Bats have suffered a serious decline due to loss of habitat, timber
treatment and pest control. To help ensure the future of the species you could
put up some bat boxes.
These pages list only a few of the numerous designs available (including
some prototypes) and concentrate on boxes most likely to be used by bats in the
summer months. Interesting research from a symposium on bat boxes held
in Utrecht can be found at http://symposium.vleermuiskasten.nl/?page_id=156
all wooden boxes should be constructed from preservative-free wood
If you are making your own then use rough-sawn wood so that the bats can get
a grip on the various surfaces. The boxes also need to be rainproof, draught
free, and the wood should be no less than 25mm thick. They can be assembled
using bat-friendly waterproof glue, screws or nails. A well-built box should
last about 10 years.
To avoid damaging your trees when fixing the boxes, you can use headless
nails or use a strap but then you will have replace the strap as the tree grows.
Only steel nails should be used to attach boxes to trees as other types can
poison the tree.
siting your bat box
The boxes should be sited on trees and walls as high as possible (no lower
than 2 metres) and clear of any overhanging branches so that the bats
have direct and easy access to them. On buildings the boxes should be
placed as near to the apex as possible as bats prefer to roost at the
highest point. Face the box to the south, south-west, or south-east if
possible. Ideally you could put up several boxes which could face differing
directions so that if one box gets too hot or cold for them the bats can
move to another.
signs of use
Look for bat droppings or slight staining immediately below the exit hole or
on the landing plate. The droppings look similar to mouse droppings but are dry
and crumble to dust. The best way of assessing whether bats have moved in is to
watch your boxes at dusk to see any bats leaving to feed and by looking for
droppings or urine stains at the entrance.
Bats may use several different roost sites throughout the year and your
boxes could only end up being used for a short time, if at all. However, bats
are 'ancestral' in their use of roost sites and should return for roughly the
same period in following years once they have chosen a site. Of course, the more
bat-friendly your local area and garden is the more bats you are likely to
attract to your boxes. To see how you can improve your environment see gardening.
or twice a year, if it is practicable, give the slotted opening a brush
to remove any build up of dust, dirt or cobwebs that could block the opening.
Also prune back any plants or tree branches that may have grown across.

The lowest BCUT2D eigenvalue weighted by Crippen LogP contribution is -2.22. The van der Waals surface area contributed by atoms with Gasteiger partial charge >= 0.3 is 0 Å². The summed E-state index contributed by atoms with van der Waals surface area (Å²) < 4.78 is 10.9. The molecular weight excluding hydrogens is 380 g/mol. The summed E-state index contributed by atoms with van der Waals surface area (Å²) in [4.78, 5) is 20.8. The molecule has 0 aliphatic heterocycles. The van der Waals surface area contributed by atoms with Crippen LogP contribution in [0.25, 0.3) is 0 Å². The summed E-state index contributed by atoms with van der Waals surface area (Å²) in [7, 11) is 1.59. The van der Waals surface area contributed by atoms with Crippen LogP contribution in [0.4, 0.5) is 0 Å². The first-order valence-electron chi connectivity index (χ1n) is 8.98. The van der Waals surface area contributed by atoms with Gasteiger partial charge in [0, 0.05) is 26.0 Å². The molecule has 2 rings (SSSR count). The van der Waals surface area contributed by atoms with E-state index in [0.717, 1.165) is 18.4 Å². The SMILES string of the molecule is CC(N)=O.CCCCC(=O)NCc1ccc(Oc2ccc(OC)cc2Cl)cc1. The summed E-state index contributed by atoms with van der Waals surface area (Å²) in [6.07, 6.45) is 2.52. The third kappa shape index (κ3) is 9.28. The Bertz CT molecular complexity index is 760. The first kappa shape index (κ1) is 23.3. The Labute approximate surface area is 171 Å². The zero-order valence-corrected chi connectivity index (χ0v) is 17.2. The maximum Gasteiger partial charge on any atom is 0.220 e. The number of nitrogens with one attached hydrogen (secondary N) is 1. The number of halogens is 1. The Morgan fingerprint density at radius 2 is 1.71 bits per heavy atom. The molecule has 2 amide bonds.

The best time to do this work is when the bats have left for their winter
hibernation, which is from about late autumn to early spring. In particular
avoid the period between June to mid-August when female bats are normally
giving birth and lactating.
Here's an interesting design adapted so that the top so that the box could
be opened for inspection
(if there are bats present in a bat box you need a licence from Natural
England to open it). It is quite large and has a number of vertical
baffles to mimic tree trunk or branch splits. Anecdotal evidence suggests
it is a very successful design attracting Pipistrelles
and larger bats including Barbastelles.
And here's some views of the inside showing the baffle arrangement.
The plans to build the original, non-opening version of this bat box can be downloaded
from the Vincent Wildlife Trust.
There are numerous designs for bat box 'kits' and on this page you'll find just a couple......
the 'finnemore' bat box
This bat box was designed by Mick Finnemore, one of the founder members
of Warwickshire Bat Group. From our experience it is a very successful
design, especially liked by Pipistrelles
probably due to its slim internal dimensions. Because it has such a narrow
internal space it avoids the problem of birds trying to nest inside it.
Download a pdf of this bat box design.
the pete maule 'wedge'
Download a pdf of this bat box design.
Bats and their roosts are protected by law
meaning that as soon as any box is being used by bats,
whether they are there or not, it is protected and both the bats and the box need to be left undisturbed. So
unless you have an appropriate licence from English Nature you should
not inspect bat boxes where bats are known to be roosting.
"An analysis of the usage of bat boxes in England, Wales and Ireland"
by the Vincent Wildlife Trust (pdf,
1.4Mb) May 2006.